Higher peak contact hip stress predetermines the side of hip involved in idiopathic osteoarthritis

      Abstract

      Background

      Biomechanical parameters of the hip have been suggested to have an important influence on the development of osteoarthritis. We aimed to find out whether higher stress is generated in a hip that subsequently results in earlier hip arthroplasty compared to the contralateral hip in the same subject.

      Methods

      Standard anterior–posterior pelvic radiographs with no or subtle radiological signs of hip osteoarthritis, of 59 female patients, who underwent hip arthroplasty for primary osteoarthritis years later, were selected from the archives. For each subject peak contact hip stress of the hip with earlier arthroplasty and of the contralateral hip (pair of hips), was calculated from the radiographically obtained geometrical parameters with the HIPSTRESS program, which is based on a three-dimensional biomechanical model of the resultant hip force in the one-legged stance and a three-dimensional mathematical model of the contact hip stress distribution. Differences in peak contact hip stress within pairs of hips were determined for subjects with unilateral (22 pairs of hips) and bilateral disease (37 pairs of hips) by using paired-samples T-test.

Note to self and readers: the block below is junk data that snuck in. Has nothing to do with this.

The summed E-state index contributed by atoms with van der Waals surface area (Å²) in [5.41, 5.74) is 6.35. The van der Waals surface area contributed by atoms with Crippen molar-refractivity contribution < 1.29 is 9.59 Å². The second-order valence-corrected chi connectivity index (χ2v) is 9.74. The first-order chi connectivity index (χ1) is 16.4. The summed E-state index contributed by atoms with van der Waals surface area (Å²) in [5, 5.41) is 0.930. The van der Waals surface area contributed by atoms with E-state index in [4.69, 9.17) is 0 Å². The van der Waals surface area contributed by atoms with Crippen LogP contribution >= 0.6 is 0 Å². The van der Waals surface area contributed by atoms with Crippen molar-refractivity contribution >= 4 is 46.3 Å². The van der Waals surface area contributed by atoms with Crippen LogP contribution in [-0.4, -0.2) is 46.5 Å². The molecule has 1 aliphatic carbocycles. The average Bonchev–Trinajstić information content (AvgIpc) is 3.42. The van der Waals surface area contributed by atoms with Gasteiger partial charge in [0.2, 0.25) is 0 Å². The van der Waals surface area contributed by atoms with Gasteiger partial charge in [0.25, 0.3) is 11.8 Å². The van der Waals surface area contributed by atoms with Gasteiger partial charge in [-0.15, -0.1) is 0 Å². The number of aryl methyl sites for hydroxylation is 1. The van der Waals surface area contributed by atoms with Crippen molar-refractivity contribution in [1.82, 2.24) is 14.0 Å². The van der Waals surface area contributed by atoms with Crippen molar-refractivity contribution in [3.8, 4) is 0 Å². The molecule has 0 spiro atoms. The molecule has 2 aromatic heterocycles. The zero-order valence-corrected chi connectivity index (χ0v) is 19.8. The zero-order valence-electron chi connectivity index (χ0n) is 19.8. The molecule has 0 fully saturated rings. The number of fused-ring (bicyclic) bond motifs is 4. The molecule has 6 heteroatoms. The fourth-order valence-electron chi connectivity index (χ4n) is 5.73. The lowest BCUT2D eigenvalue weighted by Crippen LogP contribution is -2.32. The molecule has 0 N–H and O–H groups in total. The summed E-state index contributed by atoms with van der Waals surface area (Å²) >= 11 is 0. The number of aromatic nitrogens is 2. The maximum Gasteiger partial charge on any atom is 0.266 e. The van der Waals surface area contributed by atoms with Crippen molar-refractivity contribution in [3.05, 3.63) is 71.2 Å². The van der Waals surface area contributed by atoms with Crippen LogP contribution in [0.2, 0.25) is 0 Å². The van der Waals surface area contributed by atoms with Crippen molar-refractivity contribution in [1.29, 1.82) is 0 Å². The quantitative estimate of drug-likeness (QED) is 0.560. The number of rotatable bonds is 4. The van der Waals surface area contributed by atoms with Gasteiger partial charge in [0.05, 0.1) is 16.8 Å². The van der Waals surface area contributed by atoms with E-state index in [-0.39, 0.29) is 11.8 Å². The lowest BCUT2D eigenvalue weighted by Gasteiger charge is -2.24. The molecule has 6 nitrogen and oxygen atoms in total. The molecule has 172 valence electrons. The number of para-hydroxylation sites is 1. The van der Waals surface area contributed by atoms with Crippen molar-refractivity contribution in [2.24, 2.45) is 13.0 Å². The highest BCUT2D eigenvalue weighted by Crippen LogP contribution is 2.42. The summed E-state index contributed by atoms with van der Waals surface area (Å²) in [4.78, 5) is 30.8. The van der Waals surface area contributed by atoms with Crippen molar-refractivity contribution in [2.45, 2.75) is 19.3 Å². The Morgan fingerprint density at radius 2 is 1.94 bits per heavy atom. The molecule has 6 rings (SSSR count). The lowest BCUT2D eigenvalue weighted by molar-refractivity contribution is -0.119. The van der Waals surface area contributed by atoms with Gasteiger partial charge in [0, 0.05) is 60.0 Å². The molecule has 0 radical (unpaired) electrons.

Findings

      In the population of subjects with unilateral osteoarthritis, average peak contact hip stress was significantly higher (P = 0.007) in hips with arthroplasty (2.44 kPa/N) than in contralateral hips (2.32 kPa/N). In the population of subjects with bilateral osteoarthritis, average peak contact hip stress was significantly higher (P < 0.001) in hips with earlier arthroplasty (2.54 kPa/N) than in contralateral hips (2.35 kPa/N).

      Interpretation

      Results are consistent with the hypothesis that higher peak contact hip stress results in earlier hip arthroplasty due to faster development of idiopathic osteoarthritis.

      Keywords

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